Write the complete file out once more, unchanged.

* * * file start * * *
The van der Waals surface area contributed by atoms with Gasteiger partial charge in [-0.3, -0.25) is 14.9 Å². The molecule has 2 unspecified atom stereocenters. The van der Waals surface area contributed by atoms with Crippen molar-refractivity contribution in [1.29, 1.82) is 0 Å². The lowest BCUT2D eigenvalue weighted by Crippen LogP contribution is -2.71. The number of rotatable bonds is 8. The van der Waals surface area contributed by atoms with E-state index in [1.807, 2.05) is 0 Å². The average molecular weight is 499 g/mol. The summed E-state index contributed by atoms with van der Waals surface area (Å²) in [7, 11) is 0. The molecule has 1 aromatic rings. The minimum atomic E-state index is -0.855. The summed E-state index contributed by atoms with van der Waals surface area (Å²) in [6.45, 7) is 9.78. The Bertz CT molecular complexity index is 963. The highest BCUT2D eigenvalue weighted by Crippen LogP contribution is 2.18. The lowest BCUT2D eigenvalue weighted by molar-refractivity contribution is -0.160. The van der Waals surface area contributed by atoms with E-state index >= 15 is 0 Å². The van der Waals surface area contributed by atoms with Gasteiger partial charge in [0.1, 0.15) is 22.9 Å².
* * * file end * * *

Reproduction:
The van der Waals surface area contributed by atoms with Gasteiger partial charge in [-0.3, -0.25) is 14.9 Å². The molecule has 2 unspecified atom stereocenters. The van der Waals surface area contributed by atoms with Crippen molar-refractivity contribution in [1.29, 1.82) is 0 Å². The lowest BCUT2D eigenvalue weighted by Crippen LogP contribution is -2.71. The number of rotatable bonds is 8. The van der Waals surface area contributed by atoms with E-state index in [1.807, 2.05) is 0 Å². The average molecular weight is 499 g/mol. The summed E-state index contributed by atoms with van der Waals surface area (Å²) in [7, 11) is 0. The molecule has 1 aromatic rings. The minimum atomic E-state index is -0.855. The summed E-state index contributed by atoms with van der Waals surface area (Å²) in [6.45, 7) is 9.78. The Bertz CT molecular complexity index is 963. The highest BCUT2D eigenvalue weighted by Crippen LogP contribution is 2.18. The lowest BCUT2D eigenvalue weighted by molar-refractivity contribution is -0.160. The van der Waals surface area contributed by atoms with E-state index >= 15 is 0 Å². The van der Waals surface area contributed by atoms with Gasteiger partial charge in [0.1, 0.15) is 22.9 Å².